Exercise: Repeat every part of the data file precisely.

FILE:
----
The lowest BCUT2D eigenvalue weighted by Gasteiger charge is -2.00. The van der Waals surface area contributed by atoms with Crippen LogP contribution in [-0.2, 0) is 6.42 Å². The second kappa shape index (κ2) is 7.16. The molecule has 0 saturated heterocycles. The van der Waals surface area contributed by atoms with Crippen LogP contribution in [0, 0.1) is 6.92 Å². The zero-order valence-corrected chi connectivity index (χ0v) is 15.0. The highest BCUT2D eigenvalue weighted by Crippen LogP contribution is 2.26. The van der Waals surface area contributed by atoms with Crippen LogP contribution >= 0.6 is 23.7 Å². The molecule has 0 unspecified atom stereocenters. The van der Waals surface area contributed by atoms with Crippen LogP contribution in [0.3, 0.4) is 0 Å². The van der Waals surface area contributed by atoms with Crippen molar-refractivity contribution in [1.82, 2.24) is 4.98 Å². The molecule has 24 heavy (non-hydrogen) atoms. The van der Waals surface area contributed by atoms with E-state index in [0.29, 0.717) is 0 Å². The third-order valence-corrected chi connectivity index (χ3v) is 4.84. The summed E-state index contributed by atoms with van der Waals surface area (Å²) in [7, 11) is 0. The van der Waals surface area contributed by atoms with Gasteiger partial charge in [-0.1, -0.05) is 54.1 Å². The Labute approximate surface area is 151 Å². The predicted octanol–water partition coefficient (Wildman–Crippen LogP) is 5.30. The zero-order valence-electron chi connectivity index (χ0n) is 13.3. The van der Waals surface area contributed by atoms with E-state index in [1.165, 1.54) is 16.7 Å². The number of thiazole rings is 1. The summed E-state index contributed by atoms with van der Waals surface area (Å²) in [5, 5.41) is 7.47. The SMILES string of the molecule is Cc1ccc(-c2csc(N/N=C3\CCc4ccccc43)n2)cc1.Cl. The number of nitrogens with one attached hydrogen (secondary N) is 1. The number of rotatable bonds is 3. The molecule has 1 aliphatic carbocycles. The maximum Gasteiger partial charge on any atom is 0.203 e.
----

The lowest BCUT2D eigenvalue weighted by Gasteiger charge is -2.00. The van der Waals surface area contributed by atoms with Crippen LogP contribution in [-0.2, 0) is 6.42 Å². The second kappa shape index (κ2) is 7.16. The molecule has 0 saturated heterocycles. The van der Waals surface area contributed by atoms with Crippen LogP contribution in [0, 0.1) is 6.92 Å². The zero-order valence-corrected chi connectivity index (χ0v) is 15.0. The highest BCUT2D eigenvalue weighted by Crippen LogP contribution is 2.26. The van der Waals surface area contributed by atoms with Crippen LogP contribution >= 0.6 is 23.7 Å². The molecule has 0 unspecified atom stereocenters. The van der Waals surface area contributed by atoms with Crippen LogP contribution in [0.3, 0.4) is 0 Å². The van der Waals surface area contributed by atoms with Crippen molar-refractivity contribution in [1.82, 2.24) is 4.98 Å². The molecule has 24 heavy (non-hydrogen) atoms. The van der Waals surface area contributed by atoms with E-state index in [0.29, 0.717) is 0 Å². The third-order valence-corrected chi connectivity index (χ3v) is 4.84. The summed E-state index contributed by atoms with van der Waals surface area (Å²) in [7, 11) is 0. The van der Waals surface area contributed by atoms with Gasteiger partial charge in [-0.1, -0.05) is 54.1 Å². The Labute approximate surface area is 151 Å². The predicted octanol–water partition coefficient (Wildman–Crippen LogP) is 5.30. The zero-order valence-electron chi connectivity index (χ0n) is 13.3. The van der Waals surface area contributed by atoms with E-state index in [1.165, 1.54) is 16.7 Å². The number of thiazole rings is 1. The summed E-state index contributed by atoms with van der Waals surface area (Å²) in [5, 5.41) is 7.47. The SMILES string of the molecule is Cc1ccc(-c2csc(N/N=C3\CCc4ccccc43)n2)cc1.Cl. The number of nitrogens with one attached hydrogen (secondary N) is 1. The number of rotatable bonds is 3. The molecule has 1 aliphatic carbocycles. The maximum Gasteiger partial charge on any atom is 0.203 e.